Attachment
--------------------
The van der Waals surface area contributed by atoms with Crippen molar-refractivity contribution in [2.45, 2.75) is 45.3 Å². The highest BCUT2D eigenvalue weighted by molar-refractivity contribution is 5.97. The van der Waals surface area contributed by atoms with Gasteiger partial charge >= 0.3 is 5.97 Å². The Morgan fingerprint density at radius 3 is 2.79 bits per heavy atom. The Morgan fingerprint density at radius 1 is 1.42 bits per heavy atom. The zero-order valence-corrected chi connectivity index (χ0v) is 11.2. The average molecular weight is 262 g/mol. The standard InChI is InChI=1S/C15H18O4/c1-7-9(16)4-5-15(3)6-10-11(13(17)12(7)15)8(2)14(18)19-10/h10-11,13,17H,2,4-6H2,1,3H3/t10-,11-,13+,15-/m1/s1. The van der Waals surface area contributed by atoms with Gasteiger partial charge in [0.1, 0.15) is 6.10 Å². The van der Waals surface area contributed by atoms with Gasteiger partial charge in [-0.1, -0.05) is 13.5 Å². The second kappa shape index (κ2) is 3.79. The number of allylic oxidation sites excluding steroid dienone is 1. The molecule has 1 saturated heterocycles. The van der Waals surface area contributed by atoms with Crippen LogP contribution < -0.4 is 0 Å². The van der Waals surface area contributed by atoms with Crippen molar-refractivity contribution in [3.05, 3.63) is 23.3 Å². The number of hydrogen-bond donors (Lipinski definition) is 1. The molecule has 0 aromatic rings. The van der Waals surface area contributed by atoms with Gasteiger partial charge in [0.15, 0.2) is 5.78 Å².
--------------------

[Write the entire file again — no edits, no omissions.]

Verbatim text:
The van der Waals surface area contributed by atoms with Crippen molar-refractivity contribution in [2.45, 2.75) is 45.3 Å². The highest BCUT2D eigenvalue weighted by molar-refractivity contribution is 5.97. The van der Waals surface area contributed by atoms with Gasteiger partial charge >= 0.3 is 5.97 Å². The Morgan fingerprint density at radius 3 is 2.79 bits per heavy atom. The Morgan fingerprint density at radius 1 is 1.42 bits per heavy atom. The zero-order valence-corrected chi connectivity index (χ0v) is 11.2. The average molecular weight is 262 g/mol. The standard InChI is InChI=1S/C15H18O4/c1-7-9(16)4-5-15(3)6-10-11(13(17)12(7)15)8(2)14(18)19-10/h10-11,13,17H,2,4-6H2,1,3H3/t10-,11-,13+,15-/m1/s1. The van der Waals surface area contributed by atoms with Gasteiger partial charge in [0.1, 0.15) is 6.10 Å². The van der Waals surface area contributed by atoms with Gasteiger partial charge in [-0.1, -0.05) is 13.5 Å². The second kappa shape index (κ2) is 3.79. The number of allylic oxidation sites excluding steroid dienone is 1. The molecule has 1 saturated heterocycles. The van der Waals surface area contributed by atoms with Crippen LogP contribution < -0.4 is 0 Å². The van der Waals surface area contributed by atoms with Crippen molar-refractivity contribution in [3.05, 3.63) is 23.3 Å². The number of hydrogen-bond donors (Lipinski definition) is 1. The molecule has 0 aromatic rings. The van der Waals surface area contributed by atoms with Gasteiger partial charge in [0.15, 0.2) is 5.78 Å².